Global Fire

Bruce Michael

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Dear Friendly Friends,

Scientists are now increasingly coming 'round to recognizing that old Lemuria was destroyed by fire- as occultists have always said - though the scientists don't call it "Lemuria" and are still speculating on the cause of the great fire. Before this there was talk of the Dinosaurs being destroyed in a Global Winter but now the Global Fire evidence is mounting.

Some scientists in New Zealand found evidence that this same Global Fire
took place there, as it does in the Northern Hemisphere. They apparently
found iridium in the rocks which is meant to be evidence of a meteor hitting
the earth. The theory is that methane was then the reason for the ongoing
fire. Steiner talks of a more occult phenomenon causing this huge ball of
"similar to what we might imagine to be the result of the entire planet
become nuclear-bound with excessive radiation . . ."

A dark clay that forms the borderline, the K/T boundary, between the Lemurian and the Atlantean time. -- Did Asteroid-Induced Firestorm Destroy the Dinosaurs?

"the past 10 years or so, the biggest applecart in paleontology has been the Asteroid theory of dinosaur extinction.
The hypothesis, proposed by Walter and Luis Alvarez of the University of California-Berkeley, argues that some 65 million years ago at the boundary between the Cretaceous and Tertiary periods of geologic time--the so-called K-T boundary--an asteroid slammed into the earth and kicked up a gigantic dust cloud that produced a "nuclear winter" climate shift. The chill and darker days disrupted growing cycles, and just about everything froze or starved to death".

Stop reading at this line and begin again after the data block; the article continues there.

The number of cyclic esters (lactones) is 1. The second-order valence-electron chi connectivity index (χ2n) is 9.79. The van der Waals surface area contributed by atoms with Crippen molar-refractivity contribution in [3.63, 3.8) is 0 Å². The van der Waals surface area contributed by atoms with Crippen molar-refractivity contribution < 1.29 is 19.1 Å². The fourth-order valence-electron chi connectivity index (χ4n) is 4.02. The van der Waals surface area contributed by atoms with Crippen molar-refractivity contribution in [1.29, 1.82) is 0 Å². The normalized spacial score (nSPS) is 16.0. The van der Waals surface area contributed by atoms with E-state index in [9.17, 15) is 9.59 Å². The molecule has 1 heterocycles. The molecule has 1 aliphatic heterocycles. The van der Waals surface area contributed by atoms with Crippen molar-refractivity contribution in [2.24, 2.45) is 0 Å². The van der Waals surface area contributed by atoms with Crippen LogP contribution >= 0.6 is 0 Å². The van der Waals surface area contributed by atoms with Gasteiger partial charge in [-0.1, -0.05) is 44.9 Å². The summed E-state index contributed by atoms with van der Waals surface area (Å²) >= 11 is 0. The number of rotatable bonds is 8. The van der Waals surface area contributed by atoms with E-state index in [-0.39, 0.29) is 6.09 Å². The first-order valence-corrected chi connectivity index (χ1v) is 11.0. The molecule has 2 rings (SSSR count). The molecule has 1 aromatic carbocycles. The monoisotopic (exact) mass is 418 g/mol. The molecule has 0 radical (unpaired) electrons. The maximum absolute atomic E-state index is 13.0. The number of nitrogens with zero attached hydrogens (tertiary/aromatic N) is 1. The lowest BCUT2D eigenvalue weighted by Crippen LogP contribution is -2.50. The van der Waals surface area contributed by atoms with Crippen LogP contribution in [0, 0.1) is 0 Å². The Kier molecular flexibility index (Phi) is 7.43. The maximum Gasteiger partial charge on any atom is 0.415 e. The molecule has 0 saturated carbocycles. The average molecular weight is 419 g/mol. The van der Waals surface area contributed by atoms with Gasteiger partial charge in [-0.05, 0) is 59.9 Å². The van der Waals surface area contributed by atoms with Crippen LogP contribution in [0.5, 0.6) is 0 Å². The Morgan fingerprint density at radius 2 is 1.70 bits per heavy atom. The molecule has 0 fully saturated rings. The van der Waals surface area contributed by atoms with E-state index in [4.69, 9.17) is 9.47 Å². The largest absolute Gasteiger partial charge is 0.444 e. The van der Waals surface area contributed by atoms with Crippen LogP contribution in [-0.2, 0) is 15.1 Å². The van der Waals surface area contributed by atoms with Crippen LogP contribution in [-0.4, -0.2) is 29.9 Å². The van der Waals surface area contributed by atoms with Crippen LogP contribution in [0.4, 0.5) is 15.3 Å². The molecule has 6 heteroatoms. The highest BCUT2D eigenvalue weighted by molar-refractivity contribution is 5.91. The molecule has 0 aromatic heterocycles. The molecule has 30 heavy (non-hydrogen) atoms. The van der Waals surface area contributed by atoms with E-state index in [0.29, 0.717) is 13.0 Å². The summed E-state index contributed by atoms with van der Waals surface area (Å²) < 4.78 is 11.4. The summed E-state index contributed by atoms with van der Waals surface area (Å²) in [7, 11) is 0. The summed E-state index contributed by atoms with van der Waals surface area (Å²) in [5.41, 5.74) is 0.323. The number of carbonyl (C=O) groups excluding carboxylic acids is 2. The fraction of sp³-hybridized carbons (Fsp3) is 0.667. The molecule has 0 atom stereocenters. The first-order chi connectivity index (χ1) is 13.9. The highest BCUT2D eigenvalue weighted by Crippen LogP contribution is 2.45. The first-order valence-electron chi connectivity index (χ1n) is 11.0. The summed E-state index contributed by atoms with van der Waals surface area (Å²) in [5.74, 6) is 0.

"The Alvarezes based their theory on the discovery of a layer of iridium that shows up worldwide precisely at the K-T boundary.
Since iridium is a rare element on earth but common in extraterrestrial objects, the Alvarezes concluded that the layer was evidence of a huge cosmic impact."

"In the rock record at 65 million years old is the Cretaceous / Tertiary (K/T) boundary, a geological feature widespread over the world. Where preserved, it consists of a layer of dark clay 1 - 2 cm thick which marks the difference between limestone deposits above and below, each with distinctly different fossil characteristics. The mineralogic and geochemical features of the clay compared to rocks above and below, lead to the conclusion that an impact event must have been involved in forming the distinctive clay at the K/T boundary."